WE SPEAK DUKE
(By the way, Tate’s tribute to Ellington really lives up to its billing. Most such projects take “Ellington” to really mean “Ellington and/or Strayhorn,” mixing and matching the compositions of the Maestro and his luminous longtime collaborator, Billy Strayhorn. But almost in its entirety, this disc contains songs that belonged to Ellington alone. Only “Daydream” bears the Strayhorn imprint, and only the incomparably exotic “Caravan” carries the imprimateur of a third writer – trombonist Juan Tizol, with whom Ellington collaborated on the composition.)
But maybe you should start with the one bit of non-Ellingtonia on this disc – the voluptuous poem-on-music that gives the album its title. “We Speak Duke” engages and extends the Maestro’s unique voice, capturing not only the rhythm of his songs but also the lilt of his own highly original use of the English language. It’s a gently swirling stormlet, borne on the disembodied voices of this album’s three muses, Gingi Lahera, Patricia Mosley, and Tate herself. And given Ellington’s own experimentations with the human voice – from the ghostly lyricism of songs like “Transblucency” (1946) to the jam-packed wordplay he used for portions of his Sacred Concerts in the 1960s – I think he may well have approved.
Of course, it’s the Maestro’s own music that tells the main story here. Virtually the entire program comprises familiar favorites (15 tunes from a body of work estimated at more than 2000 compositions), and that alone raises the question posed at the start of this little ramble: Do we need more versions of these songs? The implications of that question have forced many other singers into overwrought arrangements and overheated performances. But Tate validates her choices with understated, lovingly pitched renditions; they recapture the less complicated but no less sophisticated times in which Ellington conceived these songs in the first place.
And when she does depart from what you’d expect, as on the delightful cha-cha version of “I Let A Song Go Out Of My Heart” or “Squeeze Me” (remade into a thoroughly modern torch song), you won’t complain. Tate’s choices enhance rather than distract – a phrase that could serve as her motto. Throughout this album, she unselfishly spotlights the song rather than the singer; as a result, her musical gifts work their way into a listener’s heart, instead of trying to hijack one’s ears. These gifts include, at the most basic level, her tone – something like buckwheat honey, sweet but with substance, and just a little dark – and the welcoming clarity of her timbre, and her delicious intonation. (All of these make her voice a perfect fit for the Ellington oeuvre.) She doesn’t scat a whole lot, and when she does, she uses the technique as an arranger uses a horn riff or a woodwinds fill – to bridge a break in the melody, not to replace the melody altogether.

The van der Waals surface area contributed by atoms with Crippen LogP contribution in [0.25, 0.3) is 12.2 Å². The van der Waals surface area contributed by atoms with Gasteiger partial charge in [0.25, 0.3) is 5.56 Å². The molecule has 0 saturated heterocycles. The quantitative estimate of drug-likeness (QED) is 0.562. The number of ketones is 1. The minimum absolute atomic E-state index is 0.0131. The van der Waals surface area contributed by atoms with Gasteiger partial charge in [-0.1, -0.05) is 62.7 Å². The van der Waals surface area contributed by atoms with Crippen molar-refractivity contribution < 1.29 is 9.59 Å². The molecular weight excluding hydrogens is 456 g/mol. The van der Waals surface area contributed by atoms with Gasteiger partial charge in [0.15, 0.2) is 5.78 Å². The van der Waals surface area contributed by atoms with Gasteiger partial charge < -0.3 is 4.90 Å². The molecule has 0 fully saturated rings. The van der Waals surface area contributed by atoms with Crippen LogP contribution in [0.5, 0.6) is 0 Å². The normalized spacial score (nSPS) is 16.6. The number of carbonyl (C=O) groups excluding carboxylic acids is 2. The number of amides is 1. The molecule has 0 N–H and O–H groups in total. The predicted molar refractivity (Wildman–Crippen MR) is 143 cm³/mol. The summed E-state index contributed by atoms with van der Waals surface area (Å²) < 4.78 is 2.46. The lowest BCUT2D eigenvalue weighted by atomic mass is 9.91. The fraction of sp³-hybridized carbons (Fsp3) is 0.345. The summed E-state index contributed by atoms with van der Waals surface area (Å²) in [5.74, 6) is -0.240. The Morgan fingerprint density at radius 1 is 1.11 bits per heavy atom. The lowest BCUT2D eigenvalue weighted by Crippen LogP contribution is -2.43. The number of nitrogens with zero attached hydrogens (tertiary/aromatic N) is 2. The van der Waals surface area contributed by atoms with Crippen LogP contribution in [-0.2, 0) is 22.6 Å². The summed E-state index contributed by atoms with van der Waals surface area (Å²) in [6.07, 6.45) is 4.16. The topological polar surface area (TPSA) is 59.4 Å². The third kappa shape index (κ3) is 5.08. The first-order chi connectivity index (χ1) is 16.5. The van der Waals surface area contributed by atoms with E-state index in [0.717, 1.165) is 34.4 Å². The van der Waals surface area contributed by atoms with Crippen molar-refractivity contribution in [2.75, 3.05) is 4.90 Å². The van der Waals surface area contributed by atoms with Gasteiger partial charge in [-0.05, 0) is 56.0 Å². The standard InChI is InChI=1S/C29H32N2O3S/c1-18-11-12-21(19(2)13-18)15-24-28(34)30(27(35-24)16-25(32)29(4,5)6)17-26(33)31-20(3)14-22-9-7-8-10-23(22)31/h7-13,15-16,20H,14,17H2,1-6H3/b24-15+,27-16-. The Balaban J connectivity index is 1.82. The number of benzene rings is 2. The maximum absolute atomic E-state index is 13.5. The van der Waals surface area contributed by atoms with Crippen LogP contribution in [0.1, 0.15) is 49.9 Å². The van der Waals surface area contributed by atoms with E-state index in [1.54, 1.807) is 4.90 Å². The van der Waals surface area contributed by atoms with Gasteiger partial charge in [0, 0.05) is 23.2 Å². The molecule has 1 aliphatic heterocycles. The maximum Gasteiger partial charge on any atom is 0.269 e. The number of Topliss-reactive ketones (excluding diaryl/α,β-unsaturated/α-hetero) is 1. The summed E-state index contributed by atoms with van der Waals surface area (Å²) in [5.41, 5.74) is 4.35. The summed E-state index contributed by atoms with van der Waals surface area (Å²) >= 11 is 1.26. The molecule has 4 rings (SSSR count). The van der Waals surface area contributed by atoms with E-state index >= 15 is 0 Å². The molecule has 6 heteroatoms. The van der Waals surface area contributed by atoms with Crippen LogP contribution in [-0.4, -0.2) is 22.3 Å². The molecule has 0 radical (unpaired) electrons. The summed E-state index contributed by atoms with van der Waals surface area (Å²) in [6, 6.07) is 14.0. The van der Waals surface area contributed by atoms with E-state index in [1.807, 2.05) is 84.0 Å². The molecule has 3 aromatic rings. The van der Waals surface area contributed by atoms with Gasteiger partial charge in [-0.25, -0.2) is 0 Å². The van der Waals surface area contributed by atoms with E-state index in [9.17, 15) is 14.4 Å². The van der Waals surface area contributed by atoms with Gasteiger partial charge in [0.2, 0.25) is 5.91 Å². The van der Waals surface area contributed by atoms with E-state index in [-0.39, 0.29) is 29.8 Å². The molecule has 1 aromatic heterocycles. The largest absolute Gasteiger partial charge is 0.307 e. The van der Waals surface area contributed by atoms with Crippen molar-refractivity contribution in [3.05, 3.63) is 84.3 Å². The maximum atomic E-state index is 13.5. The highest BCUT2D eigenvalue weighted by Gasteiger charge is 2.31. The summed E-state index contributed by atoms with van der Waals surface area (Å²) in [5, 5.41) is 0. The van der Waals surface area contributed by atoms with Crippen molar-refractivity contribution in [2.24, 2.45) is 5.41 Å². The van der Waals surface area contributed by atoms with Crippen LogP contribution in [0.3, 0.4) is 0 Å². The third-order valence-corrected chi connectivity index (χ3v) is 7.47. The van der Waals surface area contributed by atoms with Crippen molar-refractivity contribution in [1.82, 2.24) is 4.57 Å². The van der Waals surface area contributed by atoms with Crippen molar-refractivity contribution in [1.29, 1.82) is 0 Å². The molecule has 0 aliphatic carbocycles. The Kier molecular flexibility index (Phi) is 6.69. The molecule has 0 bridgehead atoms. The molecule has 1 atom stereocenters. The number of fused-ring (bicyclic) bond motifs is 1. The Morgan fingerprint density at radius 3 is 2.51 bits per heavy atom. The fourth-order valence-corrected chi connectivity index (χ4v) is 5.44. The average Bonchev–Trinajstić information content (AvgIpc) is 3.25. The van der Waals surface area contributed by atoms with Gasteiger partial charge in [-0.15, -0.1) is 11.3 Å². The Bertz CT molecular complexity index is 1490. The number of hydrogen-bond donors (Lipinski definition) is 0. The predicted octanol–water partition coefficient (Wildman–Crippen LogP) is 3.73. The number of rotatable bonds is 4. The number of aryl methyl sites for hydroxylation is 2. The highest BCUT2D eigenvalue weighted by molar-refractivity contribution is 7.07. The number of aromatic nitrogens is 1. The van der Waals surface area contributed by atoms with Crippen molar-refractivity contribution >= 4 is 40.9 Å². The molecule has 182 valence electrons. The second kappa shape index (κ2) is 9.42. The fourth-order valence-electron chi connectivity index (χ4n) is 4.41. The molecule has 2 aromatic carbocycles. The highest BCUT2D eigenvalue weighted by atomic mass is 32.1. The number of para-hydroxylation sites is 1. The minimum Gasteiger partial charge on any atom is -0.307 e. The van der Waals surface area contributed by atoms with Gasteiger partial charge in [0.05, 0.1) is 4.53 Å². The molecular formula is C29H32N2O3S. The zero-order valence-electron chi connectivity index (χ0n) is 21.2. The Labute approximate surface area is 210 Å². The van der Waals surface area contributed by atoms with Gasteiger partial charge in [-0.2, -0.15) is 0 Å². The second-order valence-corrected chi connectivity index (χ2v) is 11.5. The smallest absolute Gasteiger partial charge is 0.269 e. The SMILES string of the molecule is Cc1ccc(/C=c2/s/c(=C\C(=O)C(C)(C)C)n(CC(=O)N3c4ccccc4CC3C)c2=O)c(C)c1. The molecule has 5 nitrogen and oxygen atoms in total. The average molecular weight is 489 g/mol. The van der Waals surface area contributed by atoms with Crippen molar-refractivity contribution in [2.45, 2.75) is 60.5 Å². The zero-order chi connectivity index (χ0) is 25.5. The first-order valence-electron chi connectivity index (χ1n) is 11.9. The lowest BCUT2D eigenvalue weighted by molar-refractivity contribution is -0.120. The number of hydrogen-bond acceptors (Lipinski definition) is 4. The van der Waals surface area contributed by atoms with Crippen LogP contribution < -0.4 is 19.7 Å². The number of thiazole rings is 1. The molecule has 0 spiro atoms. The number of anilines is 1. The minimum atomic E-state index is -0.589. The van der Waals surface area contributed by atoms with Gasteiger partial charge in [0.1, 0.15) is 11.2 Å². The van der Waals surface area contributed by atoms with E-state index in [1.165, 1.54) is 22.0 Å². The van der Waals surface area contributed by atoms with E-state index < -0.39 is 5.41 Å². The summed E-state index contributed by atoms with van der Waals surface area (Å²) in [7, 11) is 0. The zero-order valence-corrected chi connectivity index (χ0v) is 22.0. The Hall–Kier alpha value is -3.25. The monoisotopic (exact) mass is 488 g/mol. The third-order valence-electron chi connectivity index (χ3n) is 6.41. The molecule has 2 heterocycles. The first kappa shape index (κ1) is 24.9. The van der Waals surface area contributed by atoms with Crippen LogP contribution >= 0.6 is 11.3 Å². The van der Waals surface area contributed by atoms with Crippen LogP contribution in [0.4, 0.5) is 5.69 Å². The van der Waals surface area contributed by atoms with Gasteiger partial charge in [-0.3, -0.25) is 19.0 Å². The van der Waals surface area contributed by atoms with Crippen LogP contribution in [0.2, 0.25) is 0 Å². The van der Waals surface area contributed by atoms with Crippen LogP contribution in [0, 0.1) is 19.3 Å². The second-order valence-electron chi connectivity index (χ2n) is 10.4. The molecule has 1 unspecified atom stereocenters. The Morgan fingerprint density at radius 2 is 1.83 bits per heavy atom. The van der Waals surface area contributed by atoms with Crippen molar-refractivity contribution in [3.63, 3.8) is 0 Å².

And in true ducal fashion, Tate makes plenty of room for the instrumentalists who accompany her – in this case, the stand-alone band known as the Original 21st Century Review, founded in the 20th century (1995) and still led by pianist Bradley Williams. On four engaging CDs of their own, Williams and his crew have arrived at a marvelous mixture of personalities and musical elements – including Williams’s own tuneful singing voice (heard here on “It Don’t Mean A Thing”) – to tell old stories in ways that appeal to new audiences. The band contains some great storytellers in their own rights, from the laconic Audrey Morrison (trombone) to the garrulous Doug Scharf (trumpet) to the soulful and excitable Richie Fudoli (saxes), and not forgetting Lahera and Mosley, the vocalists mentioned above. And Williams’s piano work shines as much in the background as when he solos – it’s not for nothing that he’s become the first-call accompanist for vocalists visiting Chicago, as well as for those who live here.
The combination of Tate, Ellington, and the 21st Century Review has an “of course” sheen about it: you hear the music, you think about its component elements, then you slap your forehead and say “of course,” because it all matches up so well that you can’t believe you didn’t think of it before.
But even more of this album’s success has to do with Tate herself. I’d say that she has grown since her first disc in 1996 (We Belong Together), but that would be courting understatement; actually it would sweep understatement straight off its feet. Seven years ago, she sang with precision and care, and an almost wistful respect for intonation and the written melody; now you hear a self-assurance, a confidence in her abilities, that allows her to bring an evident joy and ease to that same musicality.
So to reprise the opening gambit: Do we need another album of Duke Ellington songs?
When it sounds as good as this one, do you really have to ask?